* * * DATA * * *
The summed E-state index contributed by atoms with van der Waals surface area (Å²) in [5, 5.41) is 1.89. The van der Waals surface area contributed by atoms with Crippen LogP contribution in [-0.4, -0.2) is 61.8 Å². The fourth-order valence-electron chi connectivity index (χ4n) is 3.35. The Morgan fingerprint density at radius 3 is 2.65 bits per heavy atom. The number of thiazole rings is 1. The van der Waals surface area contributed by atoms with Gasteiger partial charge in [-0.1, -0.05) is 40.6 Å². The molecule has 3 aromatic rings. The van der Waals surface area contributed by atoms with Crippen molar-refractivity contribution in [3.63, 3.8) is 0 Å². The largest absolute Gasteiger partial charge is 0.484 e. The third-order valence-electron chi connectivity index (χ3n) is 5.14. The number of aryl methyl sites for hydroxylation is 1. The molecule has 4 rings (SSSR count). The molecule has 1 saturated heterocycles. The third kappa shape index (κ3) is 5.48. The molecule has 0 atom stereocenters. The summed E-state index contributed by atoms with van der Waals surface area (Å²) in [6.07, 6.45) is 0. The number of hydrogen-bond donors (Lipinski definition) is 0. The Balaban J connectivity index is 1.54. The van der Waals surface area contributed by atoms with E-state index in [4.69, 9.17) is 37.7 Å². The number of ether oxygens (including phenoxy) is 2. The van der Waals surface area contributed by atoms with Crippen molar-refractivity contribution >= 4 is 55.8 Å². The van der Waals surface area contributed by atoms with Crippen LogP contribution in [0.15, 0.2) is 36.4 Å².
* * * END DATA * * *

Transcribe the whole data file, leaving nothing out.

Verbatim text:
The summed E-state index contributed by atoms with van der Waals surface area (Å²) in [5, 5.41) is 1.89. The van der Waals surface area contributed by atoms with Crippen LogP contribution in [-0.4, -0.2) is 61.8 Å². The fourth-order valence-electron chi connectivity index (χ4n) is 3.35. The Morgan fingerprint density at radius 3 is 2.65 bits per heavy atom. The number of thiazole rings is 1. The van der Waals surface area contributed by atoms with Gasteiger partial charge in [-0.1, -0.05) is 40.6 Å². The molecule has 3 aromatic rings. The van der Waals surface area contributed by atoms with Crippen molar-refractivity contribution in [3.63, 3.8) is 0 Å². The largest absolute Gasteiger partial charge is 0.484 e. The third-order valence-electron chi connectivity index (χ3n) is 5.14. The number of aryl methyl sites for hydroxylation is 1. The molecule has 4 rings (SSSR count). The molecule has 1 saturated heterocycles. The third kappa shape index (κ3) is 5.48. The molecule has 0 atom stereocenters. The summed E-state index contributed by atoms with van der Waals surface area (Å²) in [6.07, 6.45) is 0. The number of hydrogen-bond donors (Lipinski definition) is 0. The Balaban J connectivity index is 1.54. The van der Waals surface area contributed by atoms with E-state index in [4.69, 9.17) is 37.7 Å². The number of ether oxygens (including phenoxy) is 2. The van der Waals surface area contributed by atoms with Crippen molar-refractivity contribution >= 4 is 55.8 Å². The van der Waals surface area contributed by atoms with Crippen LogP contribution in [0.15, 0.2) is 36.4 Å².